PETE UNDER PRESSURE
Football coaches and other chauvinists like to say that there is no such thing as a good loser, which is foolish. A good loser is someone who knows how to cope with defeat—in a sense, how not to be defeated by it. A smart poker player does not tilt at windmills; he folds a bad hand. Pete Rozelle showed quality and intelligence in moving quickly to implement the antiblackout bill passed by an impetuous Congress—even before it was made law by the President's signature. His grace in the face of this major defeat reflects credit on him and on professional football.
Ken Dryden's decision to quit hockey at age 26 to become a law clerk may seem astonishing, but his reasons for doing so are logical—if you can get over the idea of giving up $120,000 a year for a job paying $134 a week. Dryden is the super-goalie from Cornell who joined the Montreal Canadiens a few games before the Stanley Cup playoffs in 1971 and then was named most valuable player in the playoffs. He was outstanding again during the 1971-72 season and was signed to a lucrative two-year contract. He was paid $75,000 in 1972-73, earned another $30,000 in bonuses and was to get $90,000 before bonuses this season.
But the contract was signed before the National Hockey League's war with the World Hockey Association sent salaries skyrocketing. When Dryden heard of the money some of the other goalies in the league were now getting, he wanted Montreal to revise his contract upward. Way upward. The Canadiens offered about $125,000 a year, but Dryden was thinking in terms of $175,000 or so. Montreal said no, and Dryden quit.
"Money can be a principle as well as something to buy objects with," Dryden said. "I didn't expect to get what the Bobby Orrs do, but I know I belong on the next level."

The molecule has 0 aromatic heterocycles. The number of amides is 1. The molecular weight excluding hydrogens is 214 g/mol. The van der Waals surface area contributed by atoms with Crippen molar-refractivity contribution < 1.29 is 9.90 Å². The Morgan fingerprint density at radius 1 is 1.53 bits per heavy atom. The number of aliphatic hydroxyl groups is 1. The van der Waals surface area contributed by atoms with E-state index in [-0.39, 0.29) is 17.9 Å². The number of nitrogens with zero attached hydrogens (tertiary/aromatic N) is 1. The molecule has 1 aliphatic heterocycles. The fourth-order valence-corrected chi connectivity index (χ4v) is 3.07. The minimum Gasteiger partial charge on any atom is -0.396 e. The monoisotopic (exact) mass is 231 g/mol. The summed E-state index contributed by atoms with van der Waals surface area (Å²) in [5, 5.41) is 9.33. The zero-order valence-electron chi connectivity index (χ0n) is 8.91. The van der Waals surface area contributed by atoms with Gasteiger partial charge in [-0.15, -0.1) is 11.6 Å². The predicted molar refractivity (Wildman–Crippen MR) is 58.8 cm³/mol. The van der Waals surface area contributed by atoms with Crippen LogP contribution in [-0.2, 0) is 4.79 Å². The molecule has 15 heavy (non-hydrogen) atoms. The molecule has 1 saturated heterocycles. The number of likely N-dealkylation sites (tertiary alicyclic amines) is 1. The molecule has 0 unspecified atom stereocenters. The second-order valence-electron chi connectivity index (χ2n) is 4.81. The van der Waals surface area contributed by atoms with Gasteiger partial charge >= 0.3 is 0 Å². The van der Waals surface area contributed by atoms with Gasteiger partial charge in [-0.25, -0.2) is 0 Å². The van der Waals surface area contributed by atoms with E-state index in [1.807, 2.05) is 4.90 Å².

Dryden will spend the year articling with the Toronto law firm of Osier, Hoskins and Harcourt. Articling is a form of interning and is required in Canada of prospective lawyers, which Dryden is. "I thought I might as well retire from hockey and start articling now," he said. "I didn't like the idea of doing it at 35, or whenever I finally finish with hockey." As to questions about a prospective lawyer not honoring a contract, Dryden said, "The sanctity of the contract is preserved by my retiring from hockey. I am not playing, and I am not being paid. I presume I am going to play again a year from now."
But, presumably, not for Montreal. The line forms on the right. Bring your checkbooks.
Something else for the International Olympic Committee to worry about: several Montreal suburbs are moaning about the cost of police during the 1976 Games. Mayor Pierre Des Marais of the town of Outremont said that even though Canadian management consultants estimated police costs would run about $15 million, the organizing committee for the Games claims they won't go over $500,000. "This estimate is ridiculously optimistic," said Mayor Des Marais. "Security at Munich cost $9.5 million, with the help of the West German army. I estimate our costs will run from $20 million to $40 million." Des Marais and officials of other suburban towns are concerned because they say their "inevitable" share of such costs would bankrupt them.
Australians who have been deploring the decline in tennis in that country over the last decade ( Australia has not won the Davis Cup since 1967) were heartened by the twin victories of John Newcombe and Margaret Court in the U.S. singles championships and cheered further by Rod Laver's announcement that he would be available to play for Australia in the Davis Cup matches this November and December. Wow. With Laver, Newcombe, Ken Rosewall and Mai Anderson, Australia looked a good bet to knock off the U.S. and take the cup home again. It was like the good old days, when Australia dominated tennis the way the New York Yankees dominated baseball.